Mastering music at home has become increasingly popular with the rise of accessible digital audio workstations and mastering software. If you read our guide to mixing music, you are probably ready to take the next step forward and learn the secrets of DIY mastering.
As a home studio owner, you are an amazingly diverse individual, juggling everything from paying the electric bill to power your DAW to producing a vibrant audio mixdown.
One task in your remit is mastering – vitally important but often overdone or overlooked.
You may think you do not have the time to learn how to master audio, or you do not have the right tools for the job, but the good news is that anyone can master audio at home, given the right approach.
The only requirements are a positive attitude, listening correctly with appropriate taste, and a DAW. The songs you listen to day-in-day-out are your study books, so you have already been subconsciously learning for years!
What Is Mastering?
If you are new to the concept of mastering, the process can be thought of as the final preparation of audio for playback via a consumer replay system.
Music can be heard over a dazzling array of hardware, from tiny earbuds to huge stadium PAs. When mastering in a home studio, the goal is to output the best version of a song that sounds equally good across all playback systems in all environments.
Mastering Begins With A Mix
Traditionally, mastering begins when the mixing process ends. A top-quality master comes from a top-quality mix.
However, not all mixes are equal; some are so fantastic that they barely need any mastering, while others may not be ready for the mastering spotlight, and a re-mix is the answer.
Therefore, as you start to master, first and foremost, be sure that the mix is good enough; ask yourself – is this mix as I intended? Is this mix as good as it can possibly be, given my current skill set?
Not sure where the mix ends and the master begins? We have an in-depth article about the differences between mixing and mastering.
Import And Listen
When your mix is ready, import the mixdown file into your DAW; it will help if you create a mastering template that you can recall for each project. Then, before you do anything else, listen and listen some more. List the positives to enhance and weaknesses to improve.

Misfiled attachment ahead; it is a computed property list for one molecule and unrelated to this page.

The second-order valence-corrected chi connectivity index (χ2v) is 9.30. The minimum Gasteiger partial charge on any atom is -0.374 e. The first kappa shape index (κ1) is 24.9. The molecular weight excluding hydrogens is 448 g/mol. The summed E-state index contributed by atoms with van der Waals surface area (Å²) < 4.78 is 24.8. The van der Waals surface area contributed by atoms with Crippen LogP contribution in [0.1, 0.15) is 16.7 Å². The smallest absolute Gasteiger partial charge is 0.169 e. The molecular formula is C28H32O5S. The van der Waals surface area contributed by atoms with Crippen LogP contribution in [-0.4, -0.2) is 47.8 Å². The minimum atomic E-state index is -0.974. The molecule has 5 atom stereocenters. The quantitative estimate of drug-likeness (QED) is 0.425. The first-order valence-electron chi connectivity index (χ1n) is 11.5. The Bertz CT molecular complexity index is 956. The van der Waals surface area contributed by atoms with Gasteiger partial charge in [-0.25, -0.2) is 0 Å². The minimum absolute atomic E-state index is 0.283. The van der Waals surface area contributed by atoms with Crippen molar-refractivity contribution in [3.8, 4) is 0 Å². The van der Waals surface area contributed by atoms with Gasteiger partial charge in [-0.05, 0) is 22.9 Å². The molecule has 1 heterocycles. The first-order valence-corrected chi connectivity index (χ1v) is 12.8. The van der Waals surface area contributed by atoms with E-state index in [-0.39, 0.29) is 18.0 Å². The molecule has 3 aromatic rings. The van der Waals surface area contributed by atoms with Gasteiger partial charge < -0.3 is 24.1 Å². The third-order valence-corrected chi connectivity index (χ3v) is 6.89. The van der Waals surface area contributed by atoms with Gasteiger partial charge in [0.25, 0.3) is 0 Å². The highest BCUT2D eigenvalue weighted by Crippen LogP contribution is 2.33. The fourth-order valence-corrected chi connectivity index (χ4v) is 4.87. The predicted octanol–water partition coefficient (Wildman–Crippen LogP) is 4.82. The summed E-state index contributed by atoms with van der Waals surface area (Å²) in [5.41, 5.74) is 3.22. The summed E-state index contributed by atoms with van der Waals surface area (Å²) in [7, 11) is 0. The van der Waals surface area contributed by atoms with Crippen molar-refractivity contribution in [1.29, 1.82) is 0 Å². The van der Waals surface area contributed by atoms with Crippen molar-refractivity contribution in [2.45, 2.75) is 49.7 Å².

The tried and tested method for analysis during mastering is to compare your work to that of the professionals. This is called ‘reference mastering.’
However, there is a right and a wrong way to listen critically. Basically, the level at which you listen will impact what you hear. A professionally-mastered track will sound drastically better than your start mix because, amongst other reasons, it is louder.
Play back the mastered track and your mix at the same level, and suddenly the differences become much more subtle.
Therefore, when mastering, all audio should be heard at the same perceived level to gain the best perspective. So, gather together a handful of your favorite professionally mastered songs (the more, the better) and level-match them.
Reference Mastering Done Properly
The easiest way to do reference mastering properly is to import all reference tracks to one DAW track and place a VU, RMS, K, or LUFS meter on the master bus. Any meter akin to our ears will work i.e. not a peak meter.
What is important is that you choose one meter and measure all audio with the same meter to the same loudness – I recommend -14dbfs.
Once imported, play the loudest section of each song in sequence, adjusting the individual clip gain as you go until all songs register the same average level. Your references are now all playing in a level-matched way, exactly the same as iTunes et al. Now set the playback level of your mix to the same -14dbfs on the loudest section, and away you go.